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Toyota Rav4 GX FWD

 

A crossover doesn’t necessarily have to be four-wheel drive. Toyota has joined the growing trend for offering off-road-style vehicles with a two-wheel drive option – which makes perfect sense, as “crossover” vehicles are primarily on-roaders anyway.

Base price: $39,990.

Powertrain and performance: 2.0-litre petrol four, 107kW/187Nm, continuously variable transmission, front-drive, Combined economy 7.4 litres per 100km, 0-100km/h 11.1 seconds.

Vital statistics: 4570mm long, 1750mm high, luggage capacity 60 litres, kerb weight 1500kg, fuel tank 60 litres, 17-inch alloy wheels on 225/65 tyres.

We like: Almost as cheap as a Corolla, space, open-road handling.

We don’t like: Untidy dashboard design, CVT, plastic wheeltrims on base GX model.

How it rates: 7/10

WHAT DO I NEED TO KNOW?

A crossover doesn’t necessarily have to be four-wheel drive. Toyota has joined the growing trend for offering off-road-style vehicles with a two-wheel drive option – which makes perfect sense, as “crossover” vehicles are primarily on-roaders anyway.

Not to mention the fact that Toyota was one of the pioneers of the genre back in 1994, with the original RAV4. In fact, it’s always offered front-drive versions in Japan (many of which have made their way here as used imports). But now, we have an official New Zealand-new version.

The front-drive configuration is limited to the lower-end versions: GX and GXL specification.

WHAT’S IT LIKE TO DRIVE?

The front-drive RAV4 powertrain is essentially the same as that you’ll find in a Corolla, albeit with a few extra kW/Nm: a 2.0-litre petrol engine and continuously variable transmission (other RAV4s have conventional automatics).

The CVT is an acquired taste but also a very popular choice among Japanese carmakers: Toyota, Honda, Nissan and Subaru all make extensive use of this “gearless” transmission technology. While it’s an efficient system, one major issue with CVT is the tendency to rev too long and hard under heavy throttle. The RAV4 gearbox has a protocol that addresses this problem by matching engine speed more closely to road speed than your typical CVT.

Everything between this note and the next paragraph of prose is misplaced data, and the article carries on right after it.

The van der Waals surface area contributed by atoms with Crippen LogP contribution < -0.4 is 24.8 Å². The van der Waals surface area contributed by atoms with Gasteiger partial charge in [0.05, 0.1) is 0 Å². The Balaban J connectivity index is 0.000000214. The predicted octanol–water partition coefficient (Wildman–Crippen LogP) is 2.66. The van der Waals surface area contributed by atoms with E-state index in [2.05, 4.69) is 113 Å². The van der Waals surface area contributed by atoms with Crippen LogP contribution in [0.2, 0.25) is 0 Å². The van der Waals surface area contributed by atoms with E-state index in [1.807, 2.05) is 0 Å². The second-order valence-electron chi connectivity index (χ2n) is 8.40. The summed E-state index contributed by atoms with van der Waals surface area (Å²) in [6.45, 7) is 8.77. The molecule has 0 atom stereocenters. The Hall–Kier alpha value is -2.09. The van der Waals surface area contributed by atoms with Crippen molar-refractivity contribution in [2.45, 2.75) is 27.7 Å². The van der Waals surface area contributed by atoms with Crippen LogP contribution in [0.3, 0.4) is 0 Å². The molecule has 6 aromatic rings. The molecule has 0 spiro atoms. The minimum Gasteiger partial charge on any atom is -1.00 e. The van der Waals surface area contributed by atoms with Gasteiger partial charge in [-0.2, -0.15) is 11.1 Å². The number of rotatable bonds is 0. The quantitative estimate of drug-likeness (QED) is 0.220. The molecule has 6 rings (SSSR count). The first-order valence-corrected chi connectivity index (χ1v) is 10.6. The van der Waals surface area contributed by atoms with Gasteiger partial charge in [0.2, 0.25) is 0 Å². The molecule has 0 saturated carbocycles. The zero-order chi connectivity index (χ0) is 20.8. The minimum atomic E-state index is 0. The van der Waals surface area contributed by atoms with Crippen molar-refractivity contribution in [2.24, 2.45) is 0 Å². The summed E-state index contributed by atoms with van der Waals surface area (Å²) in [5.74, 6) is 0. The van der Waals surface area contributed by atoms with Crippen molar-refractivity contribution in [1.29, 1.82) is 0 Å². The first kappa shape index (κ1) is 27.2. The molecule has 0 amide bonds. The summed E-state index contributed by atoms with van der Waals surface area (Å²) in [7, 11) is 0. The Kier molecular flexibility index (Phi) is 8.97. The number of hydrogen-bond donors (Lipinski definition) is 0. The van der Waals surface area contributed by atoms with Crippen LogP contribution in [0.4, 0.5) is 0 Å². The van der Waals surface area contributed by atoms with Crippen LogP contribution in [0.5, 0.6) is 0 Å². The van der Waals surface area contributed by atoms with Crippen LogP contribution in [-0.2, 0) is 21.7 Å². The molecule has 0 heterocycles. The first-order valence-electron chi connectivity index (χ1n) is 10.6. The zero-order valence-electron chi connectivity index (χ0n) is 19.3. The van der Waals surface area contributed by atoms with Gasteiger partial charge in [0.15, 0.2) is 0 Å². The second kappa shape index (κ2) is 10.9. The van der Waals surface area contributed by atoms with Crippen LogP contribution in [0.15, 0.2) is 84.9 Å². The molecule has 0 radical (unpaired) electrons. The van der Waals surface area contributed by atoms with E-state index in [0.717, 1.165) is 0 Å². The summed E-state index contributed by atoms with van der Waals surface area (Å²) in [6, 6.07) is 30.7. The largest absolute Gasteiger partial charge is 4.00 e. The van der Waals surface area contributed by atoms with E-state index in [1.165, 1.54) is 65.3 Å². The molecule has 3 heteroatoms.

The Toyota transmission also has Eco, Sport and manual modes; the latter is useful for engine braking but there’s still enough slippage to be reminded that it’s not really manual at all.

The RAV4 has always had a relatively firm chassis and this one is no exception. It could do with a bit more compliance around town – especially when you consider the mainstream/fleet application of this entry-level model – but no complaints about how it handles on the open road.

Four-wheel drive would be useful in winter weather or on gravel roads, but the gap between this and all-paw RAV4 models is not as great as you might expect. The front-drive RAV4 has an excellent stability control system and even a bespoke traction control setup that mimics the effect of a limited-slip differential.

IS IT EASY TO LIVE WITH?

A high seating position and lots of cabin space will be the main drawcards for this front-drive RAV4 over a conventional hatchback or wagon. The interior styling is very Corolla-like – stylish, if a little bit ergonomically confused.

No complaints about practicality through, with a rear that’s not only split 60/40 but can also be adjusted in a variety of backrest positions for passenger-comfort or to get a few extra centimetres of volume in the boot.

The RAV4’s signature side-hinged tailgate is no more in this new model: good job too, for the conventional top-mounted hatchback is far more practical in tight parking situations.

Oddly, the front-drive RAV4 doesn’t have a very good tow rating: just 800kg braked, compared with 1300kg for the smaller Corolla.

SHOULD I BUY ONE?

At $39,990 the entry-level RAV4 is a snip more than the Corolla GX and substantially under the cheapest four-wheel drive model (which is over $47). The CVT is certainly a step back from the fine six-speed automatic in other RAV4s, but all things considered this is a winning package in terms of metal for your money and sheer ease-of-use.

More so because you really can’t tell which RAV4 is which from the outside. So the neighbours will never know…

EQUIPMENT CHECKLIST

Air conditioning: Manual

Audio: CD, iPod compatible

Automatic lights/wipers: No/no

Blind spot warning: No

Bluetooth: Yes

Cruise control: Yes

Driver footrest: Yes

Gas discharge headlights: No

Head-up display: No

Heated/ventilated seats: No/no

Keyless entry/start: No

Lane guidance: No

Leather upholstery: Yes

Parking radar: Yes

Power boot or tailgate: No

Power seat adjustment/memory: No

Rear ventilation outlets: Yes

Remote audio controls: Yes

Satellite navigation: No

Seat height adjustment: Yes

Self-parking technology: No

Split/folding rear seats: 60/40

Steering reach adjustment: Yes

Stop-start: No

Trip computer: Yes

Find a Toyota Rav4 GX HERE


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